Third annual Queer Bike Prom provides a welcoming opportunity for connection

Culture

The Queer Community comes together for a hang

Queer Bike Prom
Photo by Sie Douglas-Fish.

On Friday, July 9, Victoria’s third annual Queer Bike Prom kicked off beside the Belfry Theatre. Bikers dawned colourful formal wear, gaudy-fun drag fits, and casual rainbow clothing. The bikes themselves were also decorated 一 bright streamers and balloons filled the streets of Fernwood with colour as the promenade rolled on. 

 Afterwards, participants could either hang out in the Vic High field, play games, participate in a raffle, do a scavenger hunt, or compete in an alley race around town where racers had to take a selfie as proof that they had been to each location.

In contrast to the first Queer Bike Prom in 2019, which had a venue, a DJ, balloon arch, and a photobooth, the 2021 was more lowkey in light of the pandemic. There was still the cheesy music expected of a prom, and everyone found their own fun either through the games and races provided, or by just enjoying a night out with friends.

Organizer Anna Jessop got things rolling in 2019, drawing inspiration from Calgary’s bike prom.

“We wanted to make sure that there was a good, sober, all-ages event for the rainbow crash at the end of Pride,” said Jessop. “The first time I hosted this [in 2019] I saw a bunch of queers in Victoria that I’d never seen before because none of them were going to the bars or drag shows late at night.”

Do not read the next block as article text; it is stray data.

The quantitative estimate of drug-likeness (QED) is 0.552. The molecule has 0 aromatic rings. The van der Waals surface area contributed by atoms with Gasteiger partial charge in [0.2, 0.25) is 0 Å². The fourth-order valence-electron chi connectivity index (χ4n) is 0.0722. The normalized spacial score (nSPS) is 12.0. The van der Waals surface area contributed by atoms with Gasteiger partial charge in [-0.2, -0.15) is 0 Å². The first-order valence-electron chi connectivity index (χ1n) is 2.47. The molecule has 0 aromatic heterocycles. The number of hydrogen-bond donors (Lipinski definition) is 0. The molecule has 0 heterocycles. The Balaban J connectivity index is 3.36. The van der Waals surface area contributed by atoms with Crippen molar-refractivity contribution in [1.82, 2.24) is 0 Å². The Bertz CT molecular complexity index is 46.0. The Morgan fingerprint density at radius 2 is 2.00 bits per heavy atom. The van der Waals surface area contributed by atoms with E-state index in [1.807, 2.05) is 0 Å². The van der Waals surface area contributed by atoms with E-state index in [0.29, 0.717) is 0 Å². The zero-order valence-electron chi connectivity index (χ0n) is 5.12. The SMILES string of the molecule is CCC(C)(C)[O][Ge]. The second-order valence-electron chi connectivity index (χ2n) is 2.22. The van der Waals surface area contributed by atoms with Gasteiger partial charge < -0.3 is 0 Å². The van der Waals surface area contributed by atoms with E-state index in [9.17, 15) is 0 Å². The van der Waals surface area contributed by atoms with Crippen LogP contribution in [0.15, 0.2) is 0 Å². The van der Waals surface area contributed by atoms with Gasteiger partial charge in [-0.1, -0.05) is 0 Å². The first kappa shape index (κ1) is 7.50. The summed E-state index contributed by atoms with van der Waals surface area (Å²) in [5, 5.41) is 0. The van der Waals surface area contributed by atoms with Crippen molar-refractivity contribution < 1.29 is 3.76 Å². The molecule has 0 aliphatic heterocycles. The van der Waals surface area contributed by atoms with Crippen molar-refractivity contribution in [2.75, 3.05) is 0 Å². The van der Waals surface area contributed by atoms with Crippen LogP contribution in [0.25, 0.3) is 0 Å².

Lee Ludvigson, another organizer, noted that queer events held in bars may also be in physically inaccessible spaces. Increasing physical accessibility is something that the Queer Bike Prom organizers are working on. 

Queer Bike Prom
Photo by Sie Douglas-Fish.

“Biking is one of those things that is not exactly always physically accessible to everyone as well but there’s ways to adapt around that too,” said Ludvigson. “Ideally we’d like to have some bikes to lend out, include people who can’t have bikes, or if there’s any places that have adaptive bikes, that would be willing to lend them out.” 

The organizers of the event, Jessop, Ludvigson, and John Robertson are independent from other Pride organizations. 

For Ludvigson, one of the reasons the event is important is that it gives the queer community another option to connect.

“I think there’s a lot of space in a community to have multiple places, and it’s really nice to have more than one,” said Ludvigson. 

If anything, the Queer Bike Prom is a shining example of the queer community coming together to give each other another place to hang out and have fun.

You can follow the organizers and find news about the Queer Bike Prom on Instagram @queerbikepromvic.